I'm currently planning my trip to Japan from 29 August till 12 September with plane tickets already purchased.

Initially I planned to visit remote southern areas, as far as Shinkansen goes - namely Kagoshima. Then spend several days in Osaka followed by tour along Sea of Japan shore.

However the more I look at it the more I'm getting concerned about typhoon season that is said to peak in Kyushu right when I'm going to be there. Typhoon aside, I also heard that jellyfish are swarming at these times, making beach activities non-viable.

As I don't want to get stuck in a hotel because it's showering non-stop outside, I'm re-planning my itinerary for areas where better weather can be expected at this time of year.

Which areas of Japan (e.g. Sea of Japan, Northern Honshu, Hokkaido) are have more sun during these dates? Do typhoons move from Kyushu northbound to hit the entire country or there are any areas unlikely to be hit?

  • 1
    You're asking quite subjective questions ("how probable? should I? can I go to the beach?") which are going to come down to opinion, generally considered off topic here. I'm putting the question on hold for now, I recommend having a look at the guidelines in the help center and then editing and flagging to reopen. Hope that helps!
    – Mark Mayo
    Jun 6, 2017 at 8:07
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    Meteorologically speaking, typhoons tend to not be very strong in most of Japan because most of Japan is too northern. The vast majority of horrifying news stories about typhoon occur in the Philippines, southern China, Taiwan, etc.
    – xuq01
    Jun 8, 2017 at 3:24
  • Well, I should have clarified what I mean by "safe" travel-wise. I'm not that afraid of getting blown away by wind, but rather stuck in a hotel because it's showering non-stop outside. Jun 8, 2017 at 6:14

2 Answers 2


Rule of thumb: south = bad. If you're on a small island in Okinawa when a big typhoon blows through, you'll indeed be stuck there for a few days because all flights and ferries will halt. But if you're anywhere on the main islands (including places like Kagoshima, which is still on a Shinkansen line and not particularly "remote"), you're likely fine, because you'll get a few days' warning and can get out in time.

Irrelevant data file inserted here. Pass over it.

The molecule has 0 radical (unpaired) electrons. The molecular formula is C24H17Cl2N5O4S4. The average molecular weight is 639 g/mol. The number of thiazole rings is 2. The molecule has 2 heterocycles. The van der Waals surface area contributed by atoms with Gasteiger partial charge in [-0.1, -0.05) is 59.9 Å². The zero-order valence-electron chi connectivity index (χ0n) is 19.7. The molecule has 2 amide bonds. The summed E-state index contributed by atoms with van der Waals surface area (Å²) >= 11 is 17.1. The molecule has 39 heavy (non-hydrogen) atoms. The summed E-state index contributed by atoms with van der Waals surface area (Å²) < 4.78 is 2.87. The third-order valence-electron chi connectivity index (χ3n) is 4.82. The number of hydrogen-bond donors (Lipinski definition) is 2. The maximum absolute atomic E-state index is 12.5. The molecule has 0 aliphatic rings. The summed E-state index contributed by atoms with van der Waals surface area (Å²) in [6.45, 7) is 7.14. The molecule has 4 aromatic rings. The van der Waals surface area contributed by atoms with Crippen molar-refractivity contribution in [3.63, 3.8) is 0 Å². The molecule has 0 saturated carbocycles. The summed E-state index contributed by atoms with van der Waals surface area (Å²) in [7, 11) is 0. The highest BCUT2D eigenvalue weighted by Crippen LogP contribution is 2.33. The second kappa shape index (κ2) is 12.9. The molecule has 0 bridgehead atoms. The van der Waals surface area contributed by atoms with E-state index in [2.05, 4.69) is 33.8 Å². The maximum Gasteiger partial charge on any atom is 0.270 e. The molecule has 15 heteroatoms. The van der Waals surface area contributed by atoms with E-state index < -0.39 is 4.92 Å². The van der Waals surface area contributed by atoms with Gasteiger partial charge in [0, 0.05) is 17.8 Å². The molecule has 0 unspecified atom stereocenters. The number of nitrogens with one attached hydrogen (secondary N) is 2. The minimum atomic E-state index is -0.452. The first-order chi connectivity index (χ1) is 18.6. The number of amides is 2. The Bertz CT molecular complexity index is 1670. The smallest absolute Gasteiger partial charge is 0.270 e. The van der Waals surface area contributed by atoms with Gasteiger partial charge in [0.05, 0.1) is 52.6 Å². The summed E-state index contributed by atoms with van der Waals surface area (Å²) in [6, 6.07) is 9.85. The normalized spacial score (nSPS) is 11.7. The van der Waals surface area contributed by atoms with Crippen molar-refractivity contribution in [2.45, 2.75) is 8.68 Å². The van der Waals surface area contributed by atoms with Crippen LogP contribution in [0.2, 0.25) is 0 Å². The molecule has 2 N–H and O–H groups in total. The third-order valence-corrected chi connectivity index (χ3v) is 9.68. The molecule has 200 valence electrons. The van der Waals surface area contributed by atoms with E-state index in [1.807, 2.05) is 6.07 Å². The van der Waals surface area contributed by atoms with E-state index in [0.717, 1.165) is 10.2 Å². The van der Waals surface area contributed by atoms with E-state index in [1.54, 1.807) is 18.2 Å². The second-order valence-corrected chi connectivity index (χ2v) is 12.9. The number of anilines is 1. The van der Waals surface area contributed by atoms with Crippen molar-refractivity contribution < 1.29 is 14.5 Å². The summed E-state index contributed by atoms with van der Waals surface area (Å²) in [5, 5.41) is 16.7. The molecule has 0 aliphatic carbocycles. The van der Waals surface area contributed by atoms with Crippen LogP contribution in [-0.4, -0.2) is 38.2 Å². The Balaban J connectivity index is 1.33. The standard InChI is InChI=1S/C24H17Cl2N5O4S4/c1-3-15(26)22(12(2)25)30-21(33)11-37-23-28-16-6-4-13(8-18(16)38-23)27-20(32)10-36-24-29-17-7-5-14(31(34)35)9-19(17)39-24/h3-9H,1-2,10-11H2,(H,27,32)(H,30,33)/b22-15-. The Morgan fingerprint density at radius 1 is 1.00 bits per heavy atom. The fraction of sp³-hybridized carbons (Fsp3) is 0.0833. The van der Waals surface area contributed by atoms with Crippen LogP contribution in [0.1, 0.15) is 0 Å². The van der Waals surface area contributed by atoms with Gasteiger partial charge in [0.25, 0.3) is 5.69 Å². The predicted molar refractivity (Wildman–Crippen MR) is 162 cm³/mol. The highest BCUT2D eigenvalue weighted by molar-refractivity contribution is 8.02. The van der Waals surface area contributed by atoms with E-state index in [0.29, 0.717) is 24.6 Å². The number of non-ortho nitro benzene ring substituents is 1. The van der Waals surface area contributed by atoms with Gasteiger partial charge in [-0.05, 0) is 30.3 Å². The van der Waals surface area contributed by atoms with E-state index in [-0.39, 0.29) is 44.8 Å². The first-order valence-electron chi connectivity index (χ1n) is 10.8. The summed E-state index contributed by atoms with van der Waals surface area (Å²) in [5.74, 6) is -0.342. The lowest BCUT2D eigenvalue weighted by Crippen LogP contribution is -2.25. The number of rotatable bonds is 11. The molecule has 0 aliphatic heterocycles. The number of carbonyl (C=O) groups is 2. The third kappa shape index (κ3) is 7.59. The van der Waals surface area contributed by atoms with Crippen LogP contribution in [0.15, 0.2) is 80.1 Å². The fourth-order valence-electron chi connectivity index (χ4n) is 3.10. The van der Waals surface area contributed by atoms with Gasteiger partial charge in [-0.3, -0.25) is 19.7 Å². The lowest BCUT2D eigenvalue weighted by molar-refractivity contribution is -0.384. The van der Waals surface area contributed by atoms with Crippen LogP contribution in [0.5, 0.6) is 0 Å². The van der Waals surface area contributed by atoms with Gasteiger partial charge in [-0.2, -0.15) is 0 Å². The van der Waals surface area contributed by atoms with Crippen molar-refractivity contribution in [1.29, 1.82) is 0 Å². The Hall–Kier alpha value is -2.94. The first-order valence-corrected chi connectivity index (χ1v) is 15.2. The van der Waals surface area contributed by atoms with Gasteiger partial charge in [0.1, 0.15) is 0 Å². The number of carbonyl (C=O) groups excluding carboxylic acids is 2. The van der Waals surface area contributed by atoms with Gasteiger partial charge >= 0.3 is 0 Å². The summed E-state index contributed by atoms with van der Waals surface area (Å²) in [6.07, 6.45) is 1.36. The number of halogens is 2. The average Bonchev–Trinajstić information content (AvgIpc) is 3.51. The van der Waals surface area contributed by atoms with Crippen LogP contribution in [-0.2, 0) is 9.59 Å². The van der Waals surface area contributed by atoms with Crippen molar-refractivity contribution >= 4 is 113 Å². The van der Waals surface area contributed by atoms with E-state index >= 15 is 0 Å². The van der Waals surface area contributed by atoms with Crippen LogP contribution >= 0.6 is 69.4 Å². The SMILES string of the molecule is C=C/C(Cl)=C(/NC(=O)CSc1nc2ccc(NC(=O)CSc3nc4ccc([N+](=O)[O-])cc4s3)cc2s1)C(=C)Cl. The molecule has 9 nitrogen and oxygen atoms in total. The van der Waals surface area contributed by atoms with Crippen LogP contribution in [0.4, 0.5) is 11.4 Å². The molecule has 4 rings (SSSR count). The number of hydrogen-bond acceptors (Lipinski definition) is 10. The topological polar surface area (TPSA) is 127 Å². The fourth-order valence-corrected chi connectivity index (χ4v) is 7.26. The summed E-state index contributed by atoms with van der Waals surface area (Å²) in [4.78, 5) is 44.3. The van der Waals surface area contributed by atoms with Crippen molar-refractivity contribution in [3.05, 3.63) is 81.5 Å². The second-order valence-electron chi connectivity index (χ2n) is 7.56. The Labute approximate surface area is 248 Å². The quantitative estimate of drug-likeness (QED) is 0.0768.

Typhoons are also not really a problem for Osaka (sheltered by bay), Kyoto (inland), Tokyo, or any points north of Tokyo -- they're virtually always downgraded to normal storms by the time they make landfall. Likewise, typhoons always hit the Pacific coast, not the Japan Sea side.

FWIW, I lived in Japan for quite a few years and travel there yearly, and early fall is one of my favourite times to travel: not too hot, not too cold, not too many tourists. This also means you can keep your plans flexible and don't need to book far ahead, because it's off season. Only once have I come even close to being inconvenienced by a typhoon, and that was when a post-typhoon landslide closed the road from Atami to Tokyo, trapping a bus full of my colleagues for a few hours. I, however, had snuck off a few hours early and returned by train, which was unaffected.

  • Thank you for comprehensive answer. But serious problems aside, does that mean that Central Honshu will likely have dull rainy weather during the season? Can one expect more sun moving further and further north, or it's pretty much the same all over Japan? Jun 8, 2017 at 12:16
  • No, not at all, fall weather is mostly fine and sunny unless a typhoon/storm blows in. The rainy season in Japan is around June. Jun 8, 2017 at 21:17

Aug 29 to Sept 12, It is HOT, HOT, HOT and HUMID, HUMID, HUMID, with very little wind.

Some non-Japanese welcome typhoons to bring a bit of wind relief.

Typhoon prediction is fairly accurate. You will have a couple of days of notice if a typhoon is expected to hit.

You heard correct about jellyfish. Go to Japan Inland Sea.
A favorite is Shiraishi Island, Amy Chavez "Cow Lady" will take care of you.

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